Overcoming Objections

    Jan 24, 2019

    Objections are a normal, natural, and unavoidable part of the sales process. Nonetheless, many salespeople become discouraged and disheartened when customers begin to object to their offerings on the basis of high price, better offers from competitors, and other reasons.

    Customers today are bombarded by hundreds and even thousands of commercial messages. As a result, they are skeptical, suspicious, and careful with their time and money.

    No matter what you are selling, customers will have questions and concerns that you must resolve before you can proceed to a sale. Your ability to handle these questions and concerns is a key skill that is essential to your sales success.

    When to Answer Objections

    1. Immediately
    There are some objections you should answer as soon as they come up. This is especially true if your integrity or quality is questioned by the prospect.

    If your prospect says something such as, “I hear the products that you sell break down as soon as the warrantee expires,” you must address this question immediately. If the customer believes this story about your offering, you cannot proceed. You can say, “Our official warrantee is 90 days, but unofficially, if you ever have a problem with this product or service, we will take care of it or replace it to your complete satisfaction.”

    When customers have an objection, either spoken or unspoken, it sits in their minds as a block. They think about the objection and fail to focus on your sales presentation. The objection is turning over and over in their minds as they are sitting there looking at you and trying to listen to what you say. If you do not answer the objection clearly and straightforwardly, the lights may be on, but no one is at home.

    2. During the presentation
    If you have thought through all the objections you are likely to get and you have developed good answers to them, you will be able to answer smoothly and professionally.

    3. Later
    Always delay or defer an objection, especially a price objection, until a later time if you possibly can. Price out of place kills the sale. In other words, if the subject of price arises and you begin discussing price before you have created sufficient value in the customer’s mind regarding your product or service, the issue of price will become a block in the customer’s mind. The person will be thinking about the price so much that he will not actually be listening to you or paying attention to the value that your product or service can provide.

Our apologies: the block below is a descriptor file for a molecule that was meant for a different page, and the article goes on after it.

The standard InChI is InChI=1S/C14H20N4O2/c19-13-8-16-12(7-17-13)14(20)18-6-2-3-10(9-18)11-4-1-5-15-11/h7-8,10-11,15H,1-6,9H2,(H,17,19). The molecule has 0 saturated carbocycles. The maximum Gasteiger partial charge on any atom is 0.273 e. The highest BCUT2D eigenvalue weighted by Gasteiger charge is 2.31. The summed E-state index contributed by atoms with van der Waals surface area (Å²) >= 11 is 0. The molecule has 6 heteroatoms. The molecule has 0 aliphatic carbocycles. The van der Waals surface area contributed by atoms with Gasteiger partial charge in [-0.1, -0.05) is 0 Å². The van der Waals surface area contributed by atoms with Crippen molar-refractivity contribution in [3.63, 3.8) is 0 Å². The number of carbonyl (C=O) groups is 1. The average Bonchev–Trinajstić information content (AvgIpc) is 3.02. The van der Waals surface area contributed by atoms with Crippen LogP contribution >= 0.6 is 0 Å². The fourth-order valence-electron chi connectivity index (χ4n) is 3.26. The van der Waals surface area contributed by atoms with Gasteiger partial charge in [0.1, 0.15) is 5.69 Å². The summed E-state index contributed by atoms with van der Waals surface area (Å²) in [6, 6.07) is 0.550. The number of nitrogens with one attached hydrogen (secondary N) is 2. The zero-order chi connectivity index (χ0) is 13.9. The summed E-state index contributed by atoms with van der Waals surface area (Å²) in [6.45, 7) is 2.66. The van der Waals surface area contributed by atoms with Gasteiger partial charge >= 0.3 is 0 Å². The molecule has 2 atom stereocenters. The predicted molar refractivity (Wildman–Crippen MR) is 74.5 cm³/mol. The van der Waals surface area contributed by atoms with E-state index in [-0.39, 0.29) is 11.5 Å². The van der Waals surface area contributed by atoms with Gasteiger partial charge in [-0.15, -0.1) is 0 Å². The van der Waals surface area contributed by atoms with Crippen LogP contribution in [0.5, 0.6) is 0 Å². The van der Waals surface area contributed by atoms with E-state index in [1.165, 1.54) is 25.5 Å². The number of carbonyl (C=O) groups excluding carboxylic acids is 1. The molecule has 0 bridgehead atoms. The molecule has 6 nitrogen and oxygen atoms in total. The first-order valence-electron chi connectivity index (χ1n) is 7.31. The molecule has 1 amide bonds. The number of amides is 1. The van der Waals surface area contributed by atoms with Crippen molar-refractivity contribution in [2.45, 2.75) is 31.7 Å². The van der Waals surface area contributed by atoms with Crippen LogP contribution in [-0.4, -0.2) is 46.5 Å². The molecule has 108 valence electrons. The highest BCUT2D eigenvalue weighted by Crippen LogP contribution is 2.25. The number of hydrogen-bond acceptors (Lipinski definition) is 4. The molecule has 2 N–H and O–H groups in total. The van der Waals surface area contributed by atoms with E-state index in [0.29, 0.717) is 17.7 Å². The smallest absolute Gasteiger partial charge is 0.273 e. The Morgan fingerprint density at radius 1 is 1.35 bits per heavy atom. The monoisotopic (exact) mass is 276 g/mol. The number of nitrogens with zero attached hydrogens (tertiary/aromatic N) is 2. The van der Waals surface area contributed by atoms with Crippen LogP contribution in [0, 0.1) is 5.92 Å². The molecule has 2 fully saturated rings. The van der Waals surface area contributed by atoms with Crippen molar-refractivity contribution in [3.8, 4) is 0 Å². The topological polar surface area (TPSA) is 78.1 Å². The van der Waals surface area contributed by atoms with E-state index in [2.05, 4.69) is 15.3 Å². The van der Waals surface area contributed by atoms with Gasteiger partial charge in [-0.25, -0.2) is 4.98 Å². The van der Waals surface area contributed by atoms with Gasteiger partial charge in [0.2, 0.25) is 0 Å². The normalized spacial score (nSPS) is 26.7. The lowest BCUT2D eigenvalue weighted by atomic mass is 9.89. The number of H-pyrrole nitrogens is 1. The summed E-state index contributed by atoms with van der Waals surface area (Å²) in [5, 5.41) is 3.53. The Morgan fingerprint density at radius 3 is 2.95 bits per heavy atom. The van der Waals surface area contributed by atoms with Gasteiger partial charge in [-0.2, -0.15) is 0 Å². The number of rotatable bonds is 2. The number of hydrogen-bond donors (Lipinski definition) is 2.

Often the customer will start off by saying, “By the way, how much does your product cost?” Rather than giving the price, you can respond as follows: “That is a good question. I’m going to answer that question completely in a couple of minutes, and I think you will be delighted when you hear the actual price. Can I just finish what I’m saying now and then give you the price in complete detail?” Almost always, customers will say okay and allow you to continue with your presentation.

    If you get price questions before you even have a chance to discuss and explain the value and benefits of your product or service, and your price varies depending on what the customer buys, you must make every effort to dodge or sidestep the price question. But if the customer is insistent about knowing the price, you can say something such as, “I have no idea. I don’t know whether or not this is even the right product or service for you. But if I could ask you a couple of questions, and show you what we have, I could give you a price that is accurate to within a couple of dollars. Would that be okay?”

    4. Never
    Many objections, especially early in the sales conversation, are merely knee-jerk responses and do not need to be answered or replied to.

    When the prospect says something like, “I understand these items cost a lot of money, probably more than I can afford,” you simply smile, nod, acknowledge the customer’s concern, and proceed with your presentation. No reply is necessary. Remember, proper prior planning prevents poor performance. (What I sometimes call the “six Ps rule”). The highest-paid salespeople have thought through and identified the objections that they are likely to get and are fully prepared to answer those objections at the right time. You should do the same.

    © 2014 Brian Tracy. All rights reserved. Excerpted with permission of the publisher, AMACOM (a division of American Management Association) from Unlimited Sales Success: 12 Simple Steps for Selling More Than You Ever Thought Possible, by Brian Tracy.

    You can learn more about effective sales techniques at these AMA seminars:

    Strategic Sales Negotiations


    Fundamental Selling Techniques for the New or Perspective Salesperson